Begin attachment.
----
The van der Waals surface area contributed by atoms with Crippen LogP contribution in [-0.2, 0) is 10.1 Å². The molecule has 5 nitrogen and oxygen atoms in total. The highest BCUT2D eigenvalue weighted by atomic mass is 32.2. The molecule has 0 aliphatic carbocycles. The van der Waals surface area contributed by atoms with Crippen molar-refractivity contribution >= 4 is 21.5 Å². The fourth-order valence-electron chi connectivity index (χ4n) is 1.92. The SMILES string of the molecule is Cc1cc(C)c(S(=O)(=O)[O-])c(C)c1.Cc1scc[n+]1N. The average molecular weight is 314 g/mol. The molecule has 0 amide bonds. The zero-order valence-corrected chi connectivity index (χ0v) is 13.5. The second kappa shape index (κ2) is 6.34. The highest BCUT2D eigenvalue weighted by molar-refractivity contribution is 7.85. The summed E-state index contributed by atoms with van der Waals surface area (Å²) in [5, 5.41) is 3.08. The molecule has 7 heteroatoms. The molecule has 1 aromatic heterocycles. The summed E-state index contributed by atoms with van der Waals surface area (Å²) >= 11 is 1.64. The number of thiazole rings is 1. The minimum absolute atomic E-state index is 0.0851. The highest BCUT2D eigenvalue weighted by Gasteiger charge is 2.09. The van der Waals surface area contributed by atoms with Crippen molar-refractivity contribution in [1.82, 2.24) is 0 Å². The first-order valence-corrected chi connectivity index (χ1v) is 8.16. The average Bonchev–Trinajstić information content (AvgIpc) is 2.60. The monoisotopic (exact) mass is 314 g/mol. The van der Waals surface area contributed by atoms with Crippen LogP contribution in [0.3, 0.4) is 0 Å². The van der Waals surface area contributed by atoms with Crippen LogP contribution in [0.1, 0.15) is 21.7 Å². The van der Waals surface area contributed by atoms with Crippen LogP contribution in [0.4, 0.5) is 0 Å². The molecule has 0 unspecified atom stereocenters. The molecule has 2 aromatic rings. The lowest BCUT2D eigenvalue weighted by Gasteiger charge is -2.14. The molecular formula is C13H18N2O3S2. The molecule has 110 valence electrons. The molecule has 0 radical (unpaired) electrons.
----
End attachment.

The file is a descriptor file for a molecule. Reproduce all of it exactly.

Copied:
The van der Waals surface area contributed by atoms with Crippen LogP contribution in [-0.2, 0) is 10.1 Å². The molecule has 5 nitrogen and oxygen atoms in total. The highest BCUT2D eigenvalue weighted by atomic mass is 32.2. The molecule has 0 aliphatic carbocycles. The van der Waals surface area contributed by atoms with Crippen molar-refractivity contribution >= 4 is 21.5 Å². The fourth-order valence-electron chi connectivity index (χ4n) is 1.92. The SMILES string of the molecule is Cc1cc(C)c(S(=O)(=O)[O-])c(C)c1.Cc1scc[n+]1N. The average molecular weight is 314 g/mol. The molecule has 0 amide bonds. The zero-order valence-corrected chi connectivity index (χ0v) is 13.5. The second kappa shape index (κ2) is 6.34. The highest BCUT2D eigenvalue weighted by molar-refractivity contribution is 7.85. The summed E-state index contributed by atoms with van der Waals surface area (Å²) in [5, 5.41) is 3.08. The molecule has 7 heteroatoms. The molecule has 1 aromatic heterocycles. The summed E-state index contributed by atoms with van der Waals surface area (Å²) >= 11 is 1.64. The number of thiazole rings is 1. The minimum absolute atomic E-state index is 0.0851. The highest BCUT2D eigenvalue weighted by Gasteiger charge is 2.09. The van der Waals surface area contributed by atoms with Crippen molar-refractivity contribution in [1.82, 2.24) is 0 Å². The first-order valence-corrected chi connectivity index (χ1v) is 8.16. The average Bonchev–Trinajstić information content (AvgIpc) is 2.60. The monoisotopic (exact) mass is 314 g/mol. The van der Waals surface area contributed by atoms with Crippen LogP contribution in [0.3, 0.4) is 0 Å². The van der Waals surface area contributed by atoms with Crippen LogP contribution in [0.1, 0.15) is 21.7 Å². The van der Waals surface area contributed by atoms with Crippen LogP contribution in [0.4, 0.5) is 0 Å². The molecule has 0 unspecified atom stereocenters. The molecule has 2 aromatic rings. The lowest BCUT2D eigenvalue weighted by Gasteiger charge is -2.14. The molecular formula is C13H18N2O3S2. The molecule has 110 valence electrons. The molecule has 0 radical (unpaired) electrons.